Investors are salivating over news that Inspire Brands is mulling an offer to take Dunkin' private -- and many believe the coffee-and-donut chain is a brand built to outlast the pandemic.
After the New York Times broke news of the deal brewing between the two companies, Dunkin' confirmed the "preliminary discussions." And while the Canton, Massachusetts-based chain was clear no deal has been reached yet, investors greeted the news by promptly driving the stock up as much as 18%.
Besides the 13,000-plus Dunkin' restaurants, Dunkin' Brands also owns Baskin-Robbins, which has about 8,000 stores. And Wall Street analysts believe both brands have what it takes to keep up with consumers' COVID-changed appetites.
Inspire Brands is owned by Roark Capital, a private-equity firm with a long track record of investing in multi-unit franchise companies, including Arby's, Buffalo Wild Wings, Sonic and Jimmy John's.
Paul Brown, that company's chief executive officer, "has noted a desire to acquire additional scaled restaurant businesses over time," writes David E. Tarantino, who follows the company for Baird. "We believe Dunkin' would be viewed as an attractive asset by Inspire Brands and by Roark when considering the company's 100% franchised business model and visible growth opportunities in both the U.S. and international markets."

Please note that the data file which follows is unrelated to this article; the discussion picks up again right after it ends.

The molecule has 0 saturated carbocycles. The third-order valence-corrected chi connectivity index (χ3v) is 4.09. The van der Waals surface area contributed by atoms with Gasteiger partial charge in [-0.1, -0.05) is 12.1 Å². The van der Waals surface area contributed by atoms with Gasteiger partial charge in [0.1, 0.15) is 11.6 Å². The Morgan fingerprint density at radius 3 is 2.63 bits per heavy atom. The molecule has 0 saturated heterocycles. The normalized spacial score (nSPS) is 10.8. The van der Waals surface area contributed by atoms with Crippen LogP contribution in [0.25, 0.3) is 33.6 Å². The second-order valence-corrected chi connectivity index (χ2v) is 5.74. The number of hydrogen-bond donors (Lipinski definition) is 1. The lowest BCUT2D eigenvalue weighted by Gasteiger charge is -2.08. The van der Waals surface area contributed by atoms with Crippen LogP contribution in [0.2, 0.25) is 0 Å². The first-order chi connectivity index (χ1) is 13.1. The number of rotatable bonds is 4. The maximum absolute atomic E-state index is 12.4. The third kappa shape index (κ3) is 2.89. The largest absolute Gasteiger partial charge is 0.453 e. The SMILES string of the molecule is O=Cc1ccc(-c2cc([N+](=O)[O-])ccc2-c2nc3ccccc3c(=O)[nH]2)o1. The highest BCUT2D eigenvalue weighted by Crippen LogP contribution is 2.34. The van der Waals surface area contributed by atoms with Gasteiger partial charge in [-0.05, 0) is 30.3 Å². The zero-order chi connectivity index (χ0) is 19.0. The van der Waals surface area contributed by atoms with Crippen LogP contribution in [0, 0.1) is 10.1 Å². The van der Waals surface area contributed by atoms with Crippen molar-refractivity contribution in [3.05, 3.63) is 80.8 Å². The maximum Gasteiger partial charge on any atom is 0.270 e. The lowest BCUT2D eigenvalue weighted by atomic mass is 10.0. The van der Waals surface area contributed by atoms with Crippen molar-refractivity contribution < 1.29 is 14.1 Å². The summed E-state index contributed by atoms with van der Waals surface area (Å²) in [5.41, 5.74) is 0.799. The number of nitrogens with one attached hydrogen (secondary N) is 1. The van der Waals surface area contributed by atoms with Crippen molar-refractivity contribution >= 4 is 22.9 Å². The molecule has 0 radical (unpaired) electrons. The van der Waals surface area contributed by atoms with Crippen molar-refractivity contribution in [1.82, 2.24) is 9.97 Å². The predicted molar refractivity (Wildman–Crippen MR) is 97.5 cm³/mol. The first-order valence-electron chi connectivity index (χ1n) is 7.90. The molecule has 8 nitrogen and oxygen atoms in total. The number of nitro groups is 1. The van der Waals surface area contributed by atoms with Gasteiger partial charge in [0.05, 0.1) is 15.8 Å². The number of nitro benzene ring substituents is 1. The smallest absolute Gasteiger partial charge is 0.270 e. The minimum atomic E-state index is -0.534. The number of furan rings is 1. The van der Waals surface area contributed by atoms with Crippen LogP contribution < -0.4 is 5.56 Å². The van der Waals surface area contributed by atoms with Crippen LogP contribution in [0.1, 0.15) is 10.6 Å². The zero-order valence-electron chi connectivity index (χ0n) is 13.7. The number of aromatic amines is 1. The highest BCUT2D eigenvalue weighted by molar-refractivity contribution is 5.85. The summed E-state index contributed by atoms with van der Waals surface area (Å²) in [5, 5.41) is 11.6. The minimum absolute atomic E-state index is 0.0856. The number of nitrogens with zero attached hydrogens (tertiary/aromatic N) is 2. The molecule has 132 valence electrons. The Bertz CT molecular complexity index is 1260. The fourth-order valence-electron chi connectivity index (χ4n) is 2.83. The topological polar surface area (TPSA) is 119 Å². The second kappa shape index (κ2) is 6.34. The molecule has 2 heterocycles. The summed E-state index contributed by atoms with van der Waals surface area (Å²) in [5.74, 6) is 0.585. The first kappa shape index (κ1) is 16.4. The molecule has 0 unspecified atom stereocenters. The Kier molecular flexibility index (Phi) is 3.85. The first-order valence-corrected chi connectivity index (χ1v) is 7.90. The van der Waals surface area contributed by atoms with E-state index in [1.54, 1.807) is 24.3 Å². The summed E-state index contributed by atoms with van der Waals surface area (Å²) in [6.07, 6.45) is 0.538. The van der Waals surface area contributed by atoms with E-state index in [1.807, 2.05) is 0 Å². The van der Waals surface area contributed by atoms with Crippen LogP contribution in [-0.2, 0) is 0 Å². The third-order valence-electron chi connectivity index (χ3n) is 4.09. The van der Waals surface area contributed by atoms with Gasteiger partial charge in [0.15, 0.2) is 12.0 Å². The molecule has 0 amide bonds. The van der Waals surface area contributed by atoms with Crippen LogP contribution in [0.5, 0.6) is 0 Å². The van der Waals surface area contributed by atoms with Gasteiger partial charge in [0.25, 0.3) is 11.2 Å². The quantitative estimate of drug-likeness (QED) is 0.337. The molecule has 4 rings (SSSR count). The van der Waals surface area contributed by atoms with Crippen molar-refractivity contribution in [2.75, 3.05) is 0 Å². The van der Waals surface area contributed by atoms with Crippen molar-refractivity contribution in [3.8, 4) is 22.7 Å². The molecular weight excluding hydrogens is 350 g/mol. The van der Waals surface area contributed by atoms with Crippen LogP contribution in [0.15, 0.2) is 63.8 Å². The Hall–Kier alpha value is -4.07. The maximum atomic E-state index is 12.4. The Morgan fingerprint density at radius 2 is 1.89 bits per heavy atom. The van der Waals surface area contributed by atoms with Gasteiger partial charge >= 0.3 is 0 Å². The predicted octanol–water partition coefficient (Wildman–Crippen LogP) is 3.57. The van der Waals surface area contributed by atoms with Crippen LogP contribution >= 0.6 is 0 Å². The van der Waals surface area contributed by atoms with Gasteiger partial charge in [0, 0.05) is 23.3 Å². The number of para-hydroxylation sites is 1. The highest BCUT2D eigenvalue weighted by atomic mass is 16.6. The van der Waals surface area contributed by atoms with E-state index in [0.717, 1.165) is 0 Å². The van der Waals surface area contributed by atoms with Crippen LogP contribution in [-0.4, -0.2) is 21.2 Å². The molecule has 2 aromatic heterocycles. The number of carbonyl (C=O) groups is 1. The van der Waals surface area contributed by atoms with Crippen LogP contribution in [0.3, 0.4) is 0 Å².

Morningstar analyst R.J. Hottovy calls the possible deal "excellent." With a reported price of $106.50 per share, the transaction would represent a valuation of $8.8 billion, a 20% premium to the Oct. 23 closing price of $88.79 per share.
"From an operations standpoint, we believe Dunkin' and Baskin-Robbins would complement Inspire's existing brand portfolio from a franchisee ownership (100%) and geographic perspective," he writes. "Dunkin could find potential franchisee partners from existing Arby's and Sonic franchisees in the South and West, and would be Inspire's second brand with a meaningful international footprint behind Arby's."
If it comes to pass, the deal would vault Dunkin' into the No. 5 spot of the world's largest restaurant system, trailing only Yum Brands, Subway, McDonald's and Restaurant Brands International, which owns Burger King and Tim Horton's, notes Hottovy.